Ten of the 40 American tourists who were on the Rovos Rail train that derailed near Pretoria were still in hospital on Wednesday night, the United States Embassy said.
Spokeswoman Sharon Hudson-Dean said in a statement that all the American tourists who were on the train had been accounted for.
US ambassador Donald Gips visited to the scene of the accident shortly after it happened.
“Our thoughts and prayers are with the people impacted by this accident,” he said.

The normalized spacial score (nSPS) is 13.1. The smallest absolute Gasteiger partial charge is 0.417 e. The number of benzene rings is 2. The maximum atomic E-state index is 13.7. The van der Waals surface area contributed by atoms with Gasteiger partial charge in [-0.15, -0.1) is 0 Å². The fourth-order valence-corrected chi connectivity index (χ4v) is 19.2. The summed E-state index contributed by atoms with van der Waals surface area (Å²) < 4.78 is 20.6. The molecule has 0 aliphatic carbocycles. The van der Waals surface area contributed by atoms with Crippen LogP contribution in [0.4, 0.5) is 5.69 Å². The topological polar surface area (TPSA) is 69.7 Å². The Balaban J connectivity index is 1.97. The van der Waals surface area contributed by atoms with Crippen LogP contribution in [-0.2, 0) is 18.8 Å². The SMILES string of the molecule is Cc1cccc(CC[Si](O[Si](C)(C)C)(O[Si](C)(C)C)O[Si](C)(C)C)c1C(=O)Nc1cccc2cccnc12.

“We want to thank the South African emergency response and others who assisted immediately, and we will continue working closely with South African authorities to help the affected Americans.”
Two women who worked on the train died when it derailed near Pretoria station just before noon on Wednesday. One of them was pregnant.
Five people were critically injured, nine sustained serious injuries and 35 escaped with only minor injuries.
The train derailed when the coaches started moving while it was changing from an electric to a steam locomotive.
By late on Wednesday afternoon the railway tracks between Pretoria and Centurion were still closed.
It was expected that the clean-up operation would take at least three days.
The investigation into the cause of the accident would take five days.